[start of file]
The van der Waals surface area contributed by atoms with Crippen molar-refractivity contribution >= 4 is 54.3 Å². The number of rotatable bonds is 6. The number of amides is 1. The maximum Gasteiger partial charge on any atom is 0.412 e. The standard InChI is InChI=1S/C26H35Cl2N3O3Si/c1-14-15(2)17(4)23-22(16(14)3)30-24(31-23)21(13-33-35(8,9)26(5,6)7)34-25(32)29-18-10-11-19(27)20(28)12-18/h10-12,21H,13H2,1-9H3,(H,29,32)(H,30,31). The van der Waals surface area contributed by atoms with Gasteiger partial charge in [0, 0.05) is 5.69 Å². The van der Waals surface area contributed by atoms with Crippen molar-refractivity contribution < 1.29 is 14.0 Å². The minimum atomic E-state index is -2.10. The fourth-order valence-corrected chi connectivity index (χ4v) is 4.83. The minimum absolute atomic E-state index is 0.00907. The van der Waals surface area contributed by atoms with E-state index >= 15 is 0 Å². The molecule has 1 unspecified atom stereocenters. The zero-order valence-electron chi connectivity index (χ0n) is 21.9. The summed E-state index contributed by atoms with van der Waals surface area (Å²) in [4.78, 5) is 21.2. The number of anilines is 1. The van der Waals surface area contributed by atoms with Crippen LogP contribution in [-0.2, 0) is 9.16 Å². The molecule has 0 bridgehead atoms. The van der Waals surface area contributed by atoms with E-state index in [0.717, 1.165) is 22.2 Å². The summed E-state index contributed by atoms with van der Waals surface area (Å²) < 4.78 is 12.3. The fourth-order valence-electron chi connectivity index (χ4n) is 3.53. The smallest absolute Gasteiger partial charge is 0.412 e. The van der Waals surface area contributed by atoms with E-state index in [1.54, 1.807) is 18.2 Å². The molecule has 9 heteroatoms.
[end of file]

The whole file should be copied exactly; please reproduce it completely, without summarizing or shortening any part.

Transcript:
The van der Waals surface area contributed by atoms with Crippen molar-refractivity contribution >= 4 is 54.3 Å². The number of rotatable bonds is 6. The number of amides is 1. The maximum Gasteiger partial charge on any atom is 0.412 e. The standard InChI is InChI=1S/C26H35Cl2N3O3Si/c1-14-15(2)17(4)23-22(16(14)3)30-24(31-23)21(13-33-35(8,9)26(5,6)7)34-25(32)29-18-10-11-19(27)20(28)12-18/h10-12,21H,13H2,1-9H3,(H,29,32)(H,30,31). The van der Waals surface area contributed by atoms with Gasteiger partial charge in [0, 0.05) is 5.69 Å². The van der Waals surface area contributed by atoms with Crippen molar-refractivity contribution < 1.29 is 14.0 Å². The minimum atomic E-state index is -2.10. The fourth-order valence-corrected chi connectivity index (χ4v) is 4.83. The minimum absolute atomic E-state index is 0.00907. The van der Waals surface area contributed by atoms with E-state index >= 15 is 0 Å². The molecule has 1 unspecified atom stereocenters. The zero-order valence-electron chi connectivity index (χ0n) is 21.9. The summed E-state index contributed by atoms with van der Waals surface area (Å²) in [4.78, 5) is 21.2. The number of anilines is 1. The van der Waals surface area contributed by atoms with Crippen LogP contribution in [-0.2, 0) is 9.16 Å². The molecule has 0 bridgehead atoms. The van der Waals surface area contributed by atoms with E-state index in [0.717, 1.165) is 22.2 Å². The summed E-state index contributed by atoms with van der Waals surface area (Å²) < 4.78 is 12.3. The fourth-order valence-electron chi connectivity index (χ4n) is 3.53. The smallest absolute Gasteiger partial charge is 0.412 e. The van der Waals surface area contributed by atoms with E-state index in [1.54, 1.807) is 18.2 Å². The molecule has 9 heteroatoms.